'There can be no return to normal because normal was the problem in the first place' (graffiti in Hong Kong)
This COVID-19 pandemic is bringing out the best in people, and the worst in us. I have been actively engaged in community support in my own area, working closely with some very vulnerable people and some hugely generous ones. There is a sense of graciousness and humility usually lacking in our relationships, but it’s around in abundant good will – at least for the moment. Isolated 70-year-old strangers ringing each other daily to check how each is doing; children developing footpath trails for their peers or elders to follow for exercise and fun; a blind woman being offered scented herbs by another; volunteers collecting and delivering prescriptions or supplies; sharing food with neighbours; and much more. For now, it seems, crisis breeds kindness.
This is all immediate and necessary of course, but as well as responding to ourselves and those around us with such care and compassion, we need also to be asking questions of what lies in front of us – in the months, years and even decades to come.
What kind of community do we want for the future?
It is too soon to talk of re-shaping Exeter, for example, but this is what we shall need to do after this Corona Virus episode is over. Its streets, shops, schools will not be the same. We shall talk, walk and work differently.
Probably, there will be new opportunities to resource ourselves more locally in the future, providing greater resilience and reducing the dependency of too much from far away. Not everything can be sourced at home, but the recent steps towards community energy production, more food produce grown locally and rediscovering home-made entertainments and leisure activities, all point to a future where a community can resource itself in creative ways. What is common to them all is a renewed emphasis on sharing human needs and means at a very local level.
What kind of country do we want for the future?
It is too early to talk of rebuilding Britain, but this we shall also have to do. Our society may have to change beyond recognition for the post viral generations. Our politics, our policing, our learning, our earning will not simply be a continuation of the past.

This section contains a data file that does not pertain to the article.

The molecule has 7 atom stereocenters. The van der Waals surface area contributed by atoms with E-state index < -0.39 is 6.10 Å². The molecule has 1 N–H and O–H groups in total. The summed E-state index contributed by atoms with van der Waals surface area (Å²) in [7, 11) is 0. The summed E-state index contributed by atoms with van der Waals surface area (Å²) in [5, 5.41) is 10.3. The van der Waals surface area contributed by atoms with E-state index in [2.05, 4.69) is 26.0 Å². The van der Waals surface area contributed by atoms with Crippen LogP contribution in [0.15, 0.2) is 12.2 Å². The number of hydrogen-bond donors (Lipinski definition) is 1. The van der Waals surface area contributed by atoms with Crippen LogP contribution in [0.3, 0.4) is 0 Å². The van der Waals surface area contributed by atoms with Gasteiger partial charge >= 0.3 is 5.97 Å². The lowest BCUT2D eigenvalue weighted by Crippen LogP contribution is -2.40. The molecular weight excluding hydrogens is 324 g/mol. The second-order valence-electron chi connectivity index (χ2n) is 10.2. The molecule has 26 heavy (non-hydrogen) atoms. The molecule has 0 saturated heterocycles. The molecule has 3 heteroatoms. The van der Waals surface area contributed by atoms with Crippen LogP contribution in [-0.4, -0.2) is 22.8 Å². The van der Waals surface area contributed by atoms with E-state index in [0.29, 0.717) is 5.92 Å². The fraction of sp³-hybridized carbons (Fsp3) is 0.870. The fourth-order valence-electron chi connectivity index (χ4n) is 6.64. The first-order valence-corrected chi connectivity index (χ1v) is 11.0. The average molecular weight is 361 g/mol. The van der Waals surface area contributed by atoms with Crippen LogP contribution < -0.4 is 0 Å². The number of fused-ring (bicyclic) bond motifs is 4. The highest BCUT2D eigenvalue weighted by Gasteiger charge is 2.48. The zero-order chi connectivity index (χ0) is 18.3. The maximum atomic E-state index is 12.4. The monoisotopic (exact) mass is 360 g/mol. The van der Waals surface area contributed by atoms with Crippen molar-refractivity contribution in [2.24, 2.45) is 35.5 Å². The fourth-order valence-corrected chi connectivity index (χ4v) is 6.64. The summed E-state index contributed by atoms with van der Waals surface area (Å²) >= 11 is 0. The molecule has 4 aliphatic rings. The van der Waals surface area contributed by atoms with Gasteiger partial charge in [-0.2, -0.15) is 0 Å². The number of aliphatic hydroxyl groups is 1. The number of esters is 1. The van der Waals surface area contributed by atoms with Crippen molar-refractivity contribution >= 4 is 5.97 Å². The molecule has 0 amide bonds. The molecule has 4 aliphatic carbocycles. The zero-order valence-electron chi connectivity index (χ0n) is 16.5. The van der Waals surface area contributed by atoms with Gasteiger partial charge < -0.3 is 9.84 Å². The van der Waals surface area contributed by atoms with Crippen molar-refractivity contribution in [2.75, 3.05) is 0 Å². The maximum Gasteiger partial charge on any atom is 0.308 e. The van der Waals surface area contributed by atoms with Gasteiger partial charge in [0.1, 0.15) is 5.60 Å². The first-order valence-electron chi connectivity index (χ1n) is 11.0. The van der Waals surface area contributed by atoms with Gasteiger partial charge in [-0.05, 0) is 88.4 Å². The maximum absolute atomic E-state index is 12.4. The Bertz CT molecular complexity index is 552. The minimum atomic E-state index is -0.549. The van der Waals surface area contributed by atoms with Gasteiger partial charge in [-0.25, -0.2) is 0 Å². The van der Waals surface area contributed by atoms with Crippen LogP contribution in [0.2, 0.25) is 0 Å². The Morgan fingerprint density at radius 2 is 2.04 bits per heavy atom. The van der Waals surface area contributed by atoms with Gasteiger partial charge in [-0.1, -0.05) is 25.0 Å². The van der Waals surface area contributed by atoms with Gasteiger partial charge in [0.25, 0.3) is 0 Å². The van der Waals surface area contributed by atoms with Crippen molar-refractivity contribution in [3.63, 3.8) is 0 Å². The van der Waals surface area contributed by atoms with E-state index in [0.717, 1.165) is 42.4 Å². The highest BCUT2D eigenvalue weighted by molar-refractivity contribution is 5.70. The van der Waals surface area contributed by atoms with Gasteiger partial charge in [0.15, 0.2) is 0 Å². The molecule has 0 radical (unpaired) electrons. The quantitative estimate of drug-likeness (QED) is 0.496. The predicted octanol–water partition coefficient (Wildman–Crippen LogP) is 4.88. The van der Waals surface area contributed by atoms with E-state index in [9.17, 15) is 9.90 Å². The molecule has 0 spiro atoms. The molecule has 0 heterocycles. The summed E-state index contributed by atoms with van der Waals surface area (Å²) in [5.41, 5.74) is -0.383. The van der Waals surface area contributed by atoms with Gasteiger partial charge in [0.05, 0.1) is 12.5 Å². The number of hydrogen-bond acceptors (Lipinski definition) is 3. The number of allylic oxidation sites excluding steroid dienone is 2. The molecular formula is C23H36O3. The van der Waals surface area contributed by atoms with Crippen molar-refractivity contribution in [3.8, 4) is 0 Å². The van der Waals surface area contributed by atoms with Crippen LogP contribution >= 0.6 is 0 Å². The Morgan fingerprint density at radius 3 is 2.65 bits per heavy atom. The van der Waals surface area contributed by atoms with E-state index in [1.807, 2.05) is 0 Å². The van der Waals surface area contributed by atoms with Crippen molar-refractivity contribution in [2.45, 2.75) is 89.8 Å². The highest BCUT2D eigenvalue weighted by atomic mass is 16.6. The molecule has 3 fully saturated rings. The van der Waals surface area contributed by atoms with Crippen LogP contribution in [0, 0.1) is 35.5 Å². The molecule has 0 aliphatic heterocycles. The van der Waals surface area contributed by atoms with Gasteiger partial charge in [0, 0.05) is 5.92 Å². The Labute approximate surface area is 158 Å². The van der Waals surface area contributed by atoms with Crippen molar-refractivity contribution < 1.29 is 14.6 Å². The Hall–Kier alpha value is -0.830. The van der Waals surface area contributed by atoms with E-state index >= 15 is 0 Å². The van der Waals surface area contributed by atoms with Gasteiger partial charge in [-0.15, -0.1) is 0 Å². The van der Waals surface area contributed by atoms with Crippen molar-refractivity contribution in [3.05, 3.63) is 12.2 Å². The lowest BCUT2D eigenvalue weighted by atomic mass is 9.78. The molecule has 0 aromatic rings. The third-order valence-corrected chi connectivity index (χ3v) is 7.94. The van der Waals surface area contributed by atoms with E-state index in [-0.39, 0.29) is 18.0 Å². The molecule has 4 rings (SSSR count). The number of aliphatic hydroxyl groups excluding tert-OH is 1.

The UK is unhealthily centralised with its economic and social focus on an over-demanding capital. Those of us in the peripheral regions know that the trickle-down economy is distorted and risky when it comes to sharing the wealth of the nation. Average spending per head on health, education, transport and more is extremely imbalanced across the nation. Can we not create a fairer, more equal and inclusive country for the future?
What kind of civilisation do we want for the future?
It is too premature to speak of reconstructing our culture, but this too lies ahead of us in the coming months and years. Our values, our hopes, our dreams, our relationships and our priorities will not be those of the immediate consumer-obsessed past. Can we, for example, break away from the superficial GDP assessment of what constitutes wealth and well-being?
Our society places an unwholesome emphasis on what constitutes human happiness. We are pressurised continually into thinking that the more we consume, the more satisfied we shall become. Most of the psychological evidence points in the opposite direction: the more we own, the less we share, and the more we want. Our media push fear into our faces and souls, where short-term individual desires outdo longer term community hopes and aspirations. Can we change this?
What kind of Earth do we want for the future?
Finally, it is too soon to think of re-visioning our world – where we more deeply regard nature and the planet’s natural life systems. However, we need rapidly to move towards a situation in our policies and our practices where ecology takes precedence over economy; where diversity will be appreciated within our local communities; and where we live more with less.
Maybe the key lesson to learn to from Coronavirus is that we are all in this together. We are all vulnerable and all affected in one way or another. Once again, as we have in history, we must realise that we are all inter-related – both to one another in a common humanity, and also to our common home the Earth. Can we not recognise the vital importance of being connected?
Our task, as we emerge from a dis-eased society, is to re-assess how we take our past into our future, and decide if some human activities we have taken for granted may not be carried forward into a very different kind of world.
It may be too soon to be answering these questions, but it is not too soon to be asking them…